Doctors slam George Osborne’s spirits duty cut

20th March, 2015 by Amy Hopkins

Doctors, charities and health campaigners have slammed the UK Chancellor’s “shameful” decision to cut spirits duty by 2%, claiming this prioritises “interests of big business over public health”.


The Alcohol Health Alliance has hit out at the 2% cut to spirits duty in the UK

Alcohol Health Alliance has criticised Chancellor George Osborne’s announcement in Wednesday’s 2015 Budget Statement that spirits and cider duty would be cut by 2%, wine duty would be frozen and one penny would be knocked off the price of a pint of beer.

“It is disgraceful that the Chancellor has once again prioritised the interests of big business over public health by giving further tax breaks to the alcohol industry,” said Professor Sir Ian Gilmore, chair of Alcohol Health Alliance.

“This decision is a slap in the face to our doctors, nurses and emergency services on the front line that are paying the price for this cut. With over one million alcohol-related hospital attendances every year, our NHS simply cannot afford for alcohol to get cheaper.”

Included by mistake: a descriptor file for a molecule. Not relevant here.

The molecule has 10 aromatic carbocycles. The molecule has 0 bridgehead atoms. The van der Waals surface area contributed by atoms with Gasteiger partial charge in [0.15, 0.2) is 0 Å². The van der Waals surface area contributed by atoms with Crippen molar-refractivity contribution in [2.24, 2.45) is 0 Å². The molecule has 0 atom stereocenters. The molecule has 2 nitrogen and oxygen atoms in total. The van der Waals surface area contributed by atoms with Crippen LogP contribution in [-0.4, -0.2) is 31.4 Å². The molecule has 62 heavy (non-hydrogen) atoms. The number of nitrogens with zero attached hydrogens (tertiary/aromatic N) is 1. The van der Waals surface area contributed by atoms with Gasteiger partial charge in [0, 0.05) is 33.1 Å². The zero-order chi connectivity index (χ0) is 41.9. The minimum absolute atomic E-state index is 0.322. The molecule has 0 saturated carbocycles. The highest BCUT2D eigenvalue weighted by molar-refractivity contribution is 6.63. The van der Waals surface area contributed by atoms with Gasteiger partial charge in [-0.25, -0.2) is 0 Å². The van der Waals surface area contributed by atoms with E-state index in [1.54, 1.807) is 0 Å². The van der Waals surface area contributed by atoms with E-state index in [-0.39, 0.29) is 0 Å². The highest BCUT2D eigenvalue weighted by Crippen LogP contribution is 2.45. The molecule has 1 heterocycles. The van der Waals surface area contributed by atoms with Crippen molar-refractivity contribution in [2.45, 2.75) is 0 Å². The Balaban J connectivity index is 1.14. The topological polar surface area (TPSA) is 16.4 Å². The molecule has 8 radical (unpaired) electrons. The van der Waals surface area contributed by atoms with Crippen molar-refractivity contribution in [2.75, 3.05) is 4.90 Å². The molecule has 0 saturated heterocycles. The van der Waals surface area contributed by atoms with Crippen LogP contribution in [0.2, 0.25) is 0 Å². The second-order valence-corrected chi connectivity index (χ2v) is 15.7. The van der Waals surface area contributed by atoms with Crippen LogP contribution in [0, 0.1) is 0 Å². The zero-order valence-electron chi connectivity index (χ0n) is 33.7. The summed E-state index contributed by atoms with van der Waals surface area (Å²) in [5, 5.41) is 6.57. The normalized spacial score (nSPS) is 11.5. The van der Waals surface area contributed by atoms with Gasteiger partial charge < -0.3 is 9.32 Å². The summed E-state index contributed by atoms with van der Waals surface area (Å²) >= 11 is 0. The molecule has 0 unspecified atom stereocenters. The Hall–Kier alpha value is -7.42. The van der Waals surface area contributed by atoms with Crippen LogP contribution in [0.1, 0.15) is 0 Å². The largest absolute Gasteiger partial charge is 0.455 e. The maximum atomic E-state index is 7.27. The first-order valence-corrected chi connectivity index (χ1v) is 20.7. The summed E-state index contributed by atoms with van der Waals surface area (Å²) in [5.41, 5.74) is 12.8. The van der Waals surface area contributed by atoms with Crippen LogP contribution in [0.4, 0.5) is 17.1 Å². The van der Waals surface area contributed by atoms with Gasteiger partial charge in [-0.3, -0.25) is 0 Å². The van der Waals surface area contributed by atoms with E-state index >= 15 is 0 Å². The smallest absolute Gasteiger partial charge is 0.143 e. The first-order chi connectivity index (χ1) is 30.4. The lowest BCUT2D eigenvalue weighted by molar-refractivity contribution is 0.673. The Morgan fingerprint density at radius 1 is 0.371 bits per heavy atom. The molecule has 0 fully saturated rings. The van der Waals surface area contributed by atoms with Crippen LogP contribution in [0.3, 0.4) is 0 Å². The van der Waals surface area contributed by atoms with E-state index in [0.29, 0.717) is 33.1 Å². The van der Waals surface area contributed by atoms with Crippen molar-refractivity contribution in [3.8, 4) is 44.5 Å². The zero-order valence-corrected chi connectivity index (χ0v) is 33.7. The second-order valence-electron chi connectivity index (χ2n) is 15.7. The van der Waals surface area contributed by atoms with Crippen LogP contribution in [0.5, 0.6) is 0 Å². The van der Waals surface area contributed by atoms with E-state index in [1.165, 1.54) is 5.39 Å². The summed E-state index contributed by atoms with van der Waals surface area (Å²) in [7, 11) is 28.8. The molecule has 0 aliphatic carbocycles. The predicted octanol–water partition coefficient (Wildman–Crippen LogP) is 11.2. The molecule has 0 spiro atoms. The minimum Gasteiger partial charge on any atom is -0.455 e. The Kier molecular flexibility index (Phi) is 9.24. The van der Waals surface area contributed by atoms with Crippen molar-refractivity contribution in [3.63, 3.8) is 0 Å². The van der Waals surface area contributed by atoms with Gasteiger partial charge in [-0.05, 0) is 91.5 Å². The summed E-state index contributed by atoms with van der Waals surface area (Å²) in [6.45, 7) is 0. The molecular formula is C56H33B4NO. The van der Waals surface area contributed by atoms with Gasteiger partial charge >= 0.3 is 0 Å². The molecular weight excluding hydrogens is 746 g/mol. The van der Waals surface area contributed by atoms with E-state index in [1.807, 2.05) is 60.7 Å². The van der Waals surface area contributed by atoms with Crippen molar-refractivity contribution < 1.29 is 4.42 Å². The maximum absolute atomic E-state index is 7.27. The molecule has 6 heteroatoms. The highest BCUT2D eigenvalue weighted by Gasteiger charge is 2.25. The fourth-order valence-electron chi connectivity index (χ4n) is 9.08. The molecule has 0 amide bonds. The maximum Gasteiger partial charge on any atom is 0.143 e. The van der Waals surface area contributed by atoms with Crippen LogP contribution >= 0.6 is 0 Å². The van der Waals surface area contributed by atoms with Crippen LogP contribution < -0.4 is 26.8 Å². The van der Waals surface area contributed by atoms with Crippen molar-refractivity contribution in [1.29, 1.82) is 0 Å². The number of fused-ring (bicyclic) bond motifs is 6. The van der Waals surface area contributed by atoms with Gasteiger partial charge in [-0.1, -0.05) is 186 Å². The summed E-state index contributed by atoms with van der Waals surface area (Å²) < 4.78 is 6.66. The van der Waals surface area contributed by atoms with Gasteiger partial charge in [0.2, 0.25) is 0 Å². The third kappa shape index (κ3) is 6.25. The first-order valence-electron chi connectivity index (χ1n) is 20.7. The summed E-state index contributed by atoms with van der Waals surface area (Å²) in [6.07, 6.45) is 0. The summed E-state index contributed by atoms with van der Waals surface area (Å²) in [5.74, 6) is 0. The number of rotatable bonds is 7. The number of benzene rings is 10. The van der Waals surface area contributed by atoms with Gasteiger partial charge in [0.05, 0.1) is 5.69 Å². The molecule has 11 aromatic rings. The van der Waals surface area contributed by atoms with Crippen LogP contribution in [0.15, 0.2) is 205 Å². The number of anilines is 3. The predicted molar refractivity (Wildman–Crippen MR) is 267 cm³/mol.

Gilmore added that alcohol-related harm costs the UK £21bn every year, with less than half of this recouped through levels of taxation.

Meanwhile, Dr Cliff Mann, president of the Royal College of Emergency Services, said the link between cost and alcohol-related injury and illness is “beyond doubt”, and that a minimum pricing policy for alcohol should be introduced.

However, members of the drinks trade applauded the cuts, saying this addresses the “onerous” level of tax on spirits.

The Scotch Whisky Association (SWA) joined forces with the Wine and Spirit Trade Association (WSTA) and the Tax Payers’ Alliance lobbied the government for a 2% reduction in spirits duty in the Drop the Duty campaign.

David Frost, chief executive of the SWA, said the cut sends as “important signal on fair taxation” to the Scotch industry’s export markets, and will also allow the sector to grow in the UK.

The SWA previously blamed the 5% decline of the UK market for Scotch whisky in 2014 on the country’s “excessive” levels of tax on spirits.

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